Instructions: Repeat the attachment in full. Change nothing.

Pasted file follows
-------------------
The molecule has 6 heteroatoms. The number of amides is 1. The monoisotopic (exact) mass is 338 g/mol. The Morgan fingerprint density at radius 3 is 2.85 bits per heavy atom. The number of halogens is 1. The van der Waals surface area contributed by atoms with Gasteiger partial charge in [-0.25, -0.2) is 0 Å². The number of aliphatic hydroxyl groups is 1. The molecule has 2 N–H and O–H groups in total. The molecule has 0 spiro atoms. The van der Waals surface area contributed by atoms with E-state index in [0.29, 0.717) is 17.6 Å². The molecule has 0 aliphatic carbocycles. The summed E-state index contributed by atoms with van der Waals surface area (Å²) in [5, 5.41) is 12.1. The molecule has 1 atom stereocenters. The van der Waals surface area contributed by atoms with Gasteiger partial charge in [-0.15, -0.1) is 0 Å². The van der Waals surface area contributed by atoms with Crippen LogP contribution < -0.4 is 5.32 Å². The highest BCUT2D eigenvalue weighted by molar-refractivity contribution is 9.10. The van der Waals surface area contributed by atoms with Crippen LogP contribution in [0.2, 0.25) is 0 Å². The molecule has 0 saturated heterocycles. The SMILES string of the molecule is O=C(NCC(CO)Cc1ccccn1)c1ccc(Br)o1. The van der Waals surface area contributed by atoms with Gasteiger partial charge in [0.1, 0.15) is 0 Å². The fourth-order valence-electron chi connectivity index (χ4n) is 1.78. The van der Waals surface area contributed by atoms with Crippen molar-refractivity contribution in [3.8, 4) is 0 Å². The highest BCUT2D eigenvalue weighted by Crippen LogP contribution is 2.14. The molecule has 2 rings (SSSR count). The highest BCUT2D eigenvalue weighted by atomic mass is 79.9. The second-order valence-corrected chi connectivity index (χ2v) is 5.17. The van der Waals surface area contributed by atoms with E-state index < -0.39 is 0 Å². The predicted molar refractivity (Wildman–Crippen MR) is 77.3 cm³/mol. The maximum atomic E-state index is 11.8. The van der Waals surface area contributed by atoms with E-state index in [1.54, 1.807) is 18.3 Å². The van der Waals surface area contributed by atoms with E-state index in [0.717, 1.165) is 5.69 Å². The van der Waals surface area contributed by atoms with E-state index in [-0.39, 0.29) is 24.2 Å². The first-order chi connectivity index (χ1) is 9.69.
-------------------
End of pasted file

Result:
The molecule has 6 heteroatoms. The number of amides is 1. The monoisotopic (exact) mass is 338 g/mol. The Morgan fingerprint density at radius 3 is 2.85 bits per heavy atom. The number of halogens is 1. The van der Waals surface area contributed by atoms with Gasteiger partial charge in [-0.25, -0.2) is 0 Å². The number of aliphatic hydroxyl groups is 1. The molecule has 2 N–H and O–H groups in total. The molecule has 0 spiro atoms. The van der Waals surface area contributed by atoms with E-state index in [0.29, 0.717) is 17.6 Å². The molecule has 0 aliphatic carbocycles. The summed E-state index contributed by atoms with van der Waals surface area (Å²) in [5, 5.41) is 12.1. The molecule has 1 atom stereocenters. The van der Waals surface area contributed by atoms with Gasteiger partial charge in [-0.15, -0.1) is 0 Å². The van der Waals surface area contributed by atoms with Crippen LogP contribution < -0.4 is 5.32 Å². The highest BCUT2D eigenvalue weighted by molar-refractivity contribution is 9.10. The van der Waals surface area contributed by atoms with Crippen LogP contribution in [0.2, 0.25) is 0 Å². The molecule has 0 saturated heterocycles. The SMILES string of the molecule is O=C(NCC(CO)Cc1ccccn1)c1ccc(Br)o1. The van der Waals surface area contributed by atoms with Gasteiger partial charge in [0.1, 0.15) is 0 Å². The fourth-order valence-electron chi connectivity index (χ4n) is 1.78. The van der Waals surface area contributed by atoms with Crippen molar-refractivity contribution in [3.8, 4) is 0 Å². The highest BCUT2D eigenvalue weighted by Crippen LogP contribution is 2.14. The molecule has 2 rings (SSSR count). The highest BCUT2D eigenvalue weighted by atomic mass is 79.9. The second-order valence-corrected chi connectivity index (χ2v) is 5.17. The van der Waals surface area contributed by atoms with E-state index < -0.39 is 0 Å². The predicted molar refractivity (Wildman–Crippen MR) is 77.3 cm³/mol. The maximum atomic E-state index is 11.8. The van der Waals surface area contributed by atoms with E-state index in [1.54, 1.807) is 18.3 Å². The van der Waals surface area contributed by atoms with E-state index in [0.717, 1.165) is 5.69 Å². The van der Waals surface area contributed by atoms with E-state index in [-0.39, 0.29) is 24.2 Å². The first-order chi connectivity index (χ1) is 9.69.